Consider the blacksmith standing at the anvil.
The din of the hammer deafens his ear
and the heat of the forge scorches his skin.
Yet his mind is set on the tool that he is shaping.Sirach 38:28
I am helping a parishioner pour a concrete driveway. He points to the wooden form at the edge of the dugout pad. “I paid eight bucks for that 8-foot 2×4.” He shakes his head. “Last year, the same size board cost two bucks.”
His words echo a complaint I heard a building contractor last week.
“What’s behind the spike in price?” I ask.
“Low interest rates.”
The cement truck is delayed, so we sit on the patio. My parishioner is a young father, devoted husband and good provider. He hunts elk and competes in endurance cycling. I’m honored that he asked me to help him. Mainly, I’m grateful for the adage my father taught me a lifetime ago: Show me your friends, show me yourself.
Later that afternoon, his kids arrive home from school just as the cement is setting up. Their mother comes out of the house. Soon the small hands into which I press Holy Communion each Sunday are being pressed into cool, grey cement. The smiles on their faces as curious and angelic as when attending Mass itself.
“You two are doing a great job of raising a family,” I tell her.
She smiles and reaches for a garden hose to wash the little ones’ hands.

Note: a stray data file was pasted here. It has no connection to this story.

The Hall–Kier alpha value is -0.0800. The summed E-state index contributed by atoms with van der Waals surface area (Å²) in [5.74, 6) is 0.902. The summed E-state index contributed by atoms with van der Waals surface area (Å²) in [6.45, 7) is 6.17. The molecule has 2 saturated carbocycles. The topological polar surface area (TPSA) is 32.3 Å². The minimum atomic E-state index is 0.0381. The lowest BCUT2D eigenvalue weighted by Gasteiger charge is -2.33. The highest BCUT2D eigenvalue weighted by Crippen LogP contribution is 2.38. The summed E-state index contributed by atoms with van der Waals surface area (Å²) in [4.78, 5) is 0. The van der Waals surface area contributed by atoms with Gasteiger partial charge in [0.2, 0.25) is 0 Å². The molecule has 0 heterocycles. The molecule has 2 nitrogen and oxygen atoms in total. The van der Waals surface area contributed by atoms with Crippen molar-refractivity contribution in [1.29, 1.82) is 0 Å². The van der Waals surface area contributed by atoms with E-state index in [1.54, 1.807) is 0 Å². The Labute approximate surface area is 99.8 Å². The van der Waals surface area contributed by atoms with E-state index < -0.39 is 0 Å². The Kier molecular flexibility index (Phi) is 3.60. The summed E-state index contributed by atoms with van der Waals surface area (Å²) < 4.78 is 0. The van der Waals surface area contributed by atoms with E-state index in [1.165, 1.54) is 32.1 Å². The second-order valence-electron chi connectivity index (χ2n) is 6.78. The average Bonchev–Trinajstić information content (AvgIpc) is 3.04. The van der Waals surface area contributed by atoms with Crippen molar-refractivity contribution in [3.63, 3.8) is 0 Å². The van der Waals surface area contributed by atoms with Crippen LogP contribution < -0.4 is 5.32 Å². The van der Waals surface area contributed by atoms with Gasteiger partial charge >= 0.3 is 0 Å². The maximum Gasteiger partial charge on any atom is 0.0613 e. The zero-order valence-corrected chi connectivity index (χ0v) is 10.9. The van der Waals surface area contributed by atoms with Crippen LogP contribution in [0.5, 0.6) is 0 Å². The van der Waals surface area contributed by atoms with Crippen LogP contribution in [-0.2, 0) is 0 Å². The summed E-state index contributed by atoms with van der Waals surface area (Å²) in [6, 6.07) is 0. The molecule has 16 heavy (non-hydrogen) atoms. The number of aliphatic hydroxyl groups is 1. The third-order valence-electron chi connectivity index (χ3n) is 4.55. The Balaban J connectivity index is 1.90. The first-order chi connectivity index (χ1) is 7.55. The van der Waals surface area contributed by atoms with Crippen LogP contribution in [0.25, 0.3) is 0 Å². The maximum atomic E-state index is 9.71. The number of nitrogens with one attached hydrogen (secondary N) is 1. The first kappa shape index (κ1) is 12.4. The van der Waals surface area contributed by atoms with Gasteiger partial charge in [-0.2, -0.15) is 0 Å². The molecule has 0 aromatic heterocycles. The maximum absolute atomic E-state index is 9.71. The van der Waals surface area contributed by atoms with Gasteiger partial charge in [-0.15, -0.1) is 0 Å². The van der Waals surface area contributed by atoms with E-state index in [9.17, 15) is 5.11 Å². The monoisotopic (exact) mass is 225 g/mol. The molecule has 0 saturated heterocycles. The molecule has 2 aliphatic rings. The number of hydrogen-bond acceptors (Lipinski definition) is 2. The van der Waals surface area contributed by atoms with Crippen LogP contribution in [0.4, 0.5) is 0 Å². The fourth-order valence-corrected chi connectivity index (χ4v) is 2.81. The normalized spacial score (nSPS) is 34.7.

I resume helping her husband gather shovels and trowels. Our talk returns to supply chains and construction costs. The parish has no need for a new driveway, but the pandemic and declining attendance has affected our budget. Sometimes I feel like the owner of a fixer-upper that has turned into a money-pit downer. Which is why I find myself leaning on St. Joseph these days.
The Gospel describes Joseph as a carpenter, but the Greek word connotes a high level of skill, as in an artisan, journeyman or specialist. I realize that society need contractors to keep projects running and supply chains going, but local communities need craftsmen–like St. Joseph and the blacksmith in the Book of Sirach–to foster pride in handiwork and love of one’s place.
My friend shouts towards the driver who is getting reading to leave.
“Hold on, I’ll write you a check.”
On the way to the house, he grabs a basketball from his son who is taking aim for the hoop on the backboard next to the driveway.
“The cement’s still wet!”
The boy shakes his head and I just smile. For a pastor like me, it is attention to detail—like the fit-and-finish of family love—that makes my life worthwhile.